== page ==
The main finding of our survey is that, even among researchers, there is incomplete understanding of statistical terms commonly reported in meta-analyses. This finding was more pronounced in non-clinicians; among clinicians, those with a medical specialty tended to have a slightly better understanding of statistical terms than the others. Although the questions were clinically oriented and commonly encountered in the biomedical literature, overall, almost half (48.3%) were answered incorrectly; 10.5% of the respondents answered correctly all questions, while 9.2% answered all questions incorrectly.

Few studies have addressed the level of comprehension of commonly used statistical terms among the providers and the recipients of biomedical research (authors and readers). Previous studies noted an incomplete understanding of the difference between odds ratio and risk ratio, in terms of both calculation [6] and interpretation [11], [12], even among researchers [6]. Others reported that the use of relative (i.e. OR, RR) instead of absolute (i.e. number needed to treat) estimate measures led to an overestimation of the effect by the readers [13], [14]. Although limited published data have suggested an incomplete understanding of basic biostatistics, i.e. the difference between odds ratio and risk ratio, this is the first study to the best of our knowledge to assess the interpretation of plainly given effect estimates. Surprisingly, almost half of the given estimates (OR, RR, WMD) were misinterpreted by corresponding authors of articles indexed in PubMed.

Our findings suggest a better understanding of the tested statistical terms among clinicians, compared with non-clinicians. Clinicians with a medical specialty tended to score higher than the rest. Interestingly, the groups that tended to score higher were the ones that were mostly represented in our analysis (169 clinicians versus 130 non-clinicians, 116 medical specialists versus 53 surgical/clinical laboratory specialists). This may indicate a higher degree of understanding among clinicians who publish more (as derived from our analysis). Of note, in the United States, medical graduates entering a surgical specialty have higher medical licensing examination scores than their medical and clinical laboratory counterparts [15]; no such trend was observed in our sample.

Our study has significant implications. It has already been argued that a large part of published biomedical research is inaccurate [16], [17]. Adding the fact that commonly used statistical terms are misinterpreted by the readers, the conclusion could be particularly troublesome. Hopefully, most of the misunderstandings are resolved through the own article's interpretation of results. In this regard, it is of paramount importance that the readers have the ability to self-interpret published research findings, especially since some medical journals currently ask the authors to present “appropriate indicators of measurement error or uncertainty (such as confidence intervals) [and] avoid relying solely on statistical hypothesis testing, such as the use of P values” [18].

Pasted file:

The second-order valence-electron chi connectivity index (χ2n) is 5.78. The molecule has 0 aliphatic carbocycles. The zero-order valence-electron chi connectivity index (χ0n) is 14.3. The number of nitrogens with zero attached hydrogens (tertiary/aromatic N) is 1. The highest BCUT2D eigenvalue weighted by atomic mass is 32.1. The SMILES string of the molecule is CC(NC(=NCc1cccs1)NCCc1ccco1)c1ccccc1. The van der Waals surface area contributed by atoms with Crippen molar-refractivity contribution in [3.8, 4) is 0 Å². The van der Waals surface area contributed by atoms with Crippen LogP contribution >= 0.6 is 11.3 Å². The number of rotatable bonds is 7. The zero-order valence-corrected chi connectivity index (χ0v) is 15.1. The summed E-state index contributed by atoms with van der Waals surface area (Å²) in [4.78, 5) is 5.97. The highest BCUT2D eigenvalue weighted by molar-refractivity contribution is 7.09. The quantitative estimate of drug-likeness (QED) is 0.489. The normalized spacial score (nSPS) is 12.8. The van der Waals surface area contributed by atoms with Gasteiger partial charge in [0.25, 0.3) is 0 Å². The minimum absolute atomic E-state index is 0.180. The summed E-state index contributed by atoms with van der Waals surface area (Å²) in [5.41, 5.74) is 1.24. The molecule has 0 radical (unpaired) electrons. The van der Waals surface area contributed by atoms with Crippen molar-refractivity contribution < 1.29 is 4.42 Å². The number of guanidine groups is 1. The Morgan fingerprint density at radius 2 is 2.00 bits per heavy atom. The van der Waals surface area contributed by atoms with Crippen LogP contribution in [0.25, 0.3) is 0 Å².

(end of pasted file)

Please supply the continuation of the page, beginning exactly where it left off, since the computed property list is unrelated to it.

Although through this study we cannot identify the source of the problem, nor suggest a practical solution, the first step in the problem solving process remains the definition and identification of the problem. Our study also serves as a call for careful consideration of published research by journal editors, article authors, and readers. At the end of the day, in this era of rapidly evolving evidence-based medicine, physicians would rather be able to properly interpret current research findings than memorize a large amount of potentially outdated information.

One might argue that our findings should not be generalized to the majority of physicians or biomedical scientists. However, the participants in our survey were corresponding authors of articles indexed by PubMed, who in general are expected to be more statistically knowledgeable than ordinary readers; in addition, the participants represented a random, international sample of scientists and physicians of various specialties. Another potential explanation for our findings would be that the participants did not pay adequate attention to the questions; this is unlikely, considering that those not interested in our survey would not complete and submit it (only complete responses were assessed), and that the median completion time was around 3 minutes (for 4 “interpretation” questions); in this regard, it should be acknowledged that the participation rate was relatively low (39.4%), which is not unusual for this type of research. Last, our study suffers the inherent limitations of online surveys, including self-selection bias and concerns on the accuracy and reproducibility of the responses [19], [20]. In this regard, specific details as to how many publications were screened, how many emails were sent, and how many email addresses were invalid were not available; therefore, we could not exclude the possibility that some regions were under-represented due to self-selection bias. However, the representation of each region in our survey was similar with the global relative biomedical research productivity [21][24].

In conclusion, a large proportion of biomedical researchers misinterpreted simple effect estimates commonly used in meta-analyses. Journal editors and article authors may embrace a more comprehensive interpretation of each study's findings, while readers are encouraged to keep up with basic biostatistics.

Author Contributions

Conceived and designed the experiments: MM MEF. Performed the experiments: MM VGA MEF. Analyzed the data: MM VGA KZV MEF. Contributed reagents/materials/analysis tools: MM VGA KZV MEF. Wrote the paper: MM VGA KZV MEF.